Posted by youngsterz (UT) on February 20, 2002 at 09:21:52:
Showing income from your business is only to your advantage if you actually want to show some income for loan qualifications! If you want to do what you can to get the loan, I would definitely say yes. I also think it depends on how your loan officer wants to structure it. I have a great officer at Wells Fargo who understands and thrives on creative finance. She isn’t just filling out paperwork. And it’s not “Enronitis”, because they base it off of the Schedule E from your tax return, and current lease contracts. That serves the same purpose as a regular pay stub from a regular job.
I recently quit my “regular” job to be a full time investor. I thought I would have to do a stated income loan from now on, but I got my last loan, two weeks ago, showing my income from my job as a full-time investor, and as the president/principal/managing partner of my LLC. Now I’m charged to go find the next property and do it again!
Other income/tax note (with disclaimer: I’m not a tax accountant, so confirm this with one): The income from an LLC is already being documented in the Schedule E. If you plan to be a full time investor, and make more money from buy/sell than you do from owning/managing your own properties, then you should consider incorporating as an S corp/sub S corp/Professional Corporation. There are greater tax advantages that way. Consult your accountant.
I have an LLC for my own keeper properties, and will be forming another LLC soon for additional properties (risk diversification). But, I also recently got my real estate license as well, to aid me in my own real estate investing, as well as make a commission on sales to other investors of properties that don’t fit me, but may fit them. (I focus on investment properties). I incorporated for my real estate business (as a Professional Corporation because of my status as a licensed professional) and the advantage is that you are able to declare a portion of your income as salary, subject to the 15.3% self employment tax, and declare the rest as a dividend of the company, which is only counted towards your Gross Income. And if you have a ton of depreciation expense from your properties, then you should be well sheltered for your Gross Income, and should be able to avoid most or all of the taxes on that declared income.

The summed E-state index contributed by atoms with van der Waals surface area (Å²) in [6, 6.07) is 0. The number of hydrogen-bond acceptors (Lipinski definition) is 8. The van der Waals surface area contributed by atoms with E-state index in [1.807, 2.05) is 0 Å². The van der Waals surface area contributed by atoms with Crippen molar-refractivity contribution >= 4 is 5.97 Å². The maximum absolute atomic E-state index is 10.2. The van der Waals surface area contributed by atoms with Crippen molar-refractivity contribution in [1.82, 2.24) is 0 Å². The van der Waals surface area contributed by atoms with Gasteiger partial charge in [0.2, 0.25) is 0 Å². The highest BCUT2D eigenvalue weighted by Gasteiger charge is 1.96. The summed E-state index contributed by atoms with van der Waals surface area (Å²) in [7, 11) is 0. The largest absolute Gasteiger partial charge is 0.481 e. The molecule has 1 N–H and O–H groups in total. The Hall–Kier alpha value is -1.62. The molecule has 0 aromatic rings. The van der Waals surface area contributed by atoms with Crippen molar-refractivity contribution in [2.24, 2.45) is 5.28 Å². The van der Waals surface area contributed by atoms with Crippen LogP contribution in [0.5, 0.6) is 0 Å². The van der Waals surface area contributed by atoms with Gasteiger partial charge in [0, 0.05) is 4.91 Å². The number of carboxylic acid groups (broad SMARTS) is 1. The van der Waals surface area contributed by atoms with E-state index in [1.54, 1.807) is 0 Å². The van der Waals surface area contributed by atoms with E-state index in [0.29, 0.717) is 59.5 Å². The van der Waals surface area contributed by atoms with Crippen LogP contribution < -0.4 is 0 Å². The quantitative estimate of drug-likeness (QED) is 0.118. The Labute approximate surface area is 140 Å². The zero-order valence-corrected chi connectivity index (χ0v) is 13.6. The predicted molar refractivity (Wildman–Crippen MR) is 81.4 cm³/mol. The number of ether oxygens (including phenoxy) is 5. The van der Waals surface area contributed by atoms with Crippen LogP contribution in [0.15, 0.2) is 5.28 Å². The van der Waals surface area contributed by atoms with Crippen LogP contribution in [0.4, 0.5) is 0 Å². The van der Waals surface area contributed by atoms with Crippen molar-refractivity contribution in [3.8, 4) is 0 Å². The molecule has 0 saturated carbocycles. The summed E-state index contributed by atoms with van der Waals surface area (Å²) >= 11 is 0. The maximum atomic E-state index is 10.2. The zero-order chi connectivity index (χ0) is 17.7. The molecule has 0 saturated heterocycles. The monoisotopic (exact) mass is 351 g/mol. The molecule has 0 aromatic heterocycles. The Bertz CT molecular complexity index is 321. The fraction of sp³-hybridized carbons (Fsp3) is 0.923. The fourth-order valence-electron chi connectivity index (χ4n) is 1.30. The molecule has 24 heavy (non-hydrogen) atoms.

That beats the heck out of paying the 15.3% self employment tax!
This isn’t illegal, or “Enronitis”. It’s called the U.S. Tax Code, and any serious investor has to learn how to play the game, by the rules that have been set by the good old government. Remember: the tax code has mostly been set to benefit the rich. So use the code to your legal and constitutionally guaranteed benefit, and become one of the Good Old Rich Boys!
God Bless America! (Whew! I’ve been watching too much of the Olympics. Gets me all patriotic. . . .)